Salisbury University hopes to prevent ‘summer slide’ for grades K-12

By Richard Caines
Posted 6/10/24

SALISBURY — Salisbury University officials hope an annual summer program for students in grades K-12 assists with preventing the “summer slide” along the …

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Salisbury University hopes to prevent ‘summer slide’ for grades K-12


SALISBURY — Salisbury University officials hope an annual summer program for students in grades K-12 assists with preventing the “summer slide” along the Eastern Shore.

It is the fourth summer for the Summer Enrichment Academies since its creation, consisting of 33 different week-long academies that include full and half-day options.

Salisbury University officials said the goal of the program — running from June 24 through August 9 — is to keep the minds of grade school students active after school lets out for the summer.

“The summer slide as we know is very prevalent,” said Wynnette Curtis, program coordinator of diversity initiatives at the Seidel School of Education. “Even though the program is fun, it is enriching. The kids are learning things and are still using their critical thinking skills.”

“Summer slide” is a tendency for students to lose some of the achievement gains they made during the previous academic year.

“Here we don’t have any gaps during the day,” Curtis said. “There’s no downtime where the kids can get bored. There is always something going on.”

The Summer Enrichment Academies consist of various classes in music, art, STEM, writing, literacy, foreign languages, philosophy, filmmaking, business, 3D printing, scavenger hunts, health careers and college readiness. The courses are taught by university faculty and staff as well as teachers from the Wicomico, Somerset and Worcester school districts.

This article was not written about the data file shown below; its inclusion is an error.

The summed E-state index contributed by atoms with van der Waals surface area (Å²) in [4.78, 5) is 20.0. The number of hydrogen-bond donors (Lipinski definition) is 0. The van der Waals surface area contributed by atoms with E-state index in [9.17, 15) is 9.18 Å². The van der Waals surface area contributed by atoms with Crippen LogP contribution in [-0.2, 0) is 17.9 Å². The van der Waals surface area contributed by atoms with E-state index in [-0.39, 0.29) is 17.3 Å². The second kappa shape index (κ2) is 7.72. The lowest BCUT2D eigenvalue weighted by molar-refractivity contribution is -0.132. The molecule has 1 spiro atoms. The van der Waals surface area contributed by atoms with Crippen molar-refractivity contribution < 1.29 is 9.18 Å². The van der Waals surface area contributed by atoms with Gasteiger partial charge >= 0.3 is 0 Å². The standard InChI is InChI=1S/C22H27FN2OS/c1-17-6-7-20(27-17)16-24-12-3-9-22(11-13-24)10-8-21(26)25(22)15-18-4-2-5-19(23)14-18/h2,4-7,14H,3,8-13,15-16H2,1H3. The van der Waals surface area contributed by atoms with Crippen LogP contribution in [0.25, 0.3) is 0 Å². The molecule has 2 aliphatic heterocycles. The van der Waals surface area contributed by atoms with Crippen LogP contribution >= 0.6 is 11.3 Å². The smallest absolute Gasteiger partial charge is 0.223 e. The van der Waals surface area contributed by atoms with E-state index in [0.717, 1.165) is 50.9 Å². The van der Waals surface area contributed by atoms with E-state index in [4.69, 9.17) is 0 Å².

Curtis said the cost of attending a week-long academy is normally $400 for a full day and a half day is $200 per week. But thanks to a grant from the Donnie Williams Foundation, full-day academies currently reflect a $100 discount and half-day academies reflect a $50 discount.

Students who receive free or reduced lunch at grade school receive a $25 discount for the half-day academies and $50 discount for the full-day academies on the registration fee.

The registration cost for each academy includes an “all you care to eat” lunch experience, instructional materials, snacks, and field trips for some of the academies.

“With the price of babysitting and daycare, I think we are the better (option). Your kids are safe,” Curtis said. “Your kids are learning, and they enjoy it.”

Curtis said the program continues to grow from the first year when they saw roughly 400 students come through the program. They hope to double that number this summer.

One new option this summer for students is the Scavenger Hunt Academy slated for July 22-26.

“I am so excited about that one,” Curtis said. “This year we have two Wicomico County teachers that will be teaching that. So, each day, the kids will get clues and the campus is where they will search.

“They will be using critical thinking and decision-making skills. They also have to use team-building skills because they have to work together with their group.”

Students who love the water can sign up for Environmental Literacy Through Canoeing on the Eastern Shore, where they will have the opportunity to get out on a canoe daily from July 8-12.

Curtis said the program allows students to experience what it is like attending classes on a college campus. However, students in the academy don’t take tests or receive grades.

“If we get kids early, especially those kids that aren’t even thinking about college, they get to experience campus life,” Curtis said. “They talk to our students and it kind of opens up that desire in them and hopefully they will come to SU.”

Curtis said at the beginning of the summer, they see students eager to learn but they also notice those who slowly walk into the building.

“We just put that positive energy out and then that Friday when the academy is over, they’re crying,” Curtis said. "We have middle and high school kids crying because it’s over.”

For more information or to register visit

Reach Managing Editor Richard Caines at

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